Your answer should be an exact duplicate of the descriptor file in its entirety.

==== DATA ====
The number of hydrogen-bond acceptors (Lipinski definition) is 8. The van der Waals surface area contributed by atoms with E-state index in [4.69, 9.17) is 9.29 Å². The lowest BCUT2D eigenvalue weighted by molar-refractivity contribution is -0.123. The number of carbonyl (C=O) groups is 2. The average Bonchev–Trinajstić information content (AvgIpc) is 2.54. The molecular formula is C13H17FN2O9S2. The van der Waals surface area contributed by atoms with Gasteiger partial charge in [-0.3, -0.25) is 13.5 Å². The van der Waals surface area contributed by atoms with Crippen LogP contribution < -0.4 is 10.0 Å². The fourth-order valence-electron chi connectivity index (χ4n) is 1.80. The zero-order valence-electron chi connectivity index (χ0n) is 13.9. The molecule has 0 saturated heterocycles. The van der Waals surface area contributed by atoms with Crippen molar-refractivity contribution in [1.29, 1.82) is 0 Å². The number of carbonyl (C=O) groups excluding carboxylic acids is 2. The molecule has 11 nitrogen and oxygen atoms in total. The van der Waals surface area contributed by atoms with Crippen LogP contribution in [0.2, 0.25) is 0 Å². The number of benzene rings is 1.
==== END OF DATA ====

The number of hydrogen-bond acceptors (Lipinski definition) is 8. The van der Waals surface area contributed by atoms with E-state index in [4.69, 9.17) is 9.29 Å². The lowest BCUT2D eigenvalue weighted by molar-refractivity contribution is -0.123. The number of carbonyl (C=O) groups is 2. The average Bonchev–Trinajstić information content (AvgIpc) is 2.54. The molecular formula is C13H17FN2O9S2. The van der Waals surface area contributed by atoms with Gasteiger partial charge in [-0.3, -0.25) is 13.5 Å². The van der Waals surface area contributed by atoms with Crippen LogP contribution < -0.4 is 10.0 Å². The fourth-order valence-electron chi connectivity index (χ4n) is 1.80. The zero-order valence-electron chi connectivity index (χ0n) is 13.9. The molecule has 0 saturated heterocycles. The van der Waals surface area contributed by atoms with Crippen molar-refractivity contribution in [1.29, 1.82) is 0 Å². The number of carbonyl (C=O) groups excluding carboxylic acids is 2. The molecule has 11 nitrogen and oxygen atoms in total. The van der Waals surface area contributed by atoms with Crippen LogP contribution in [0.2, 0.25) is 0 Å². The number of benzene rings is 1.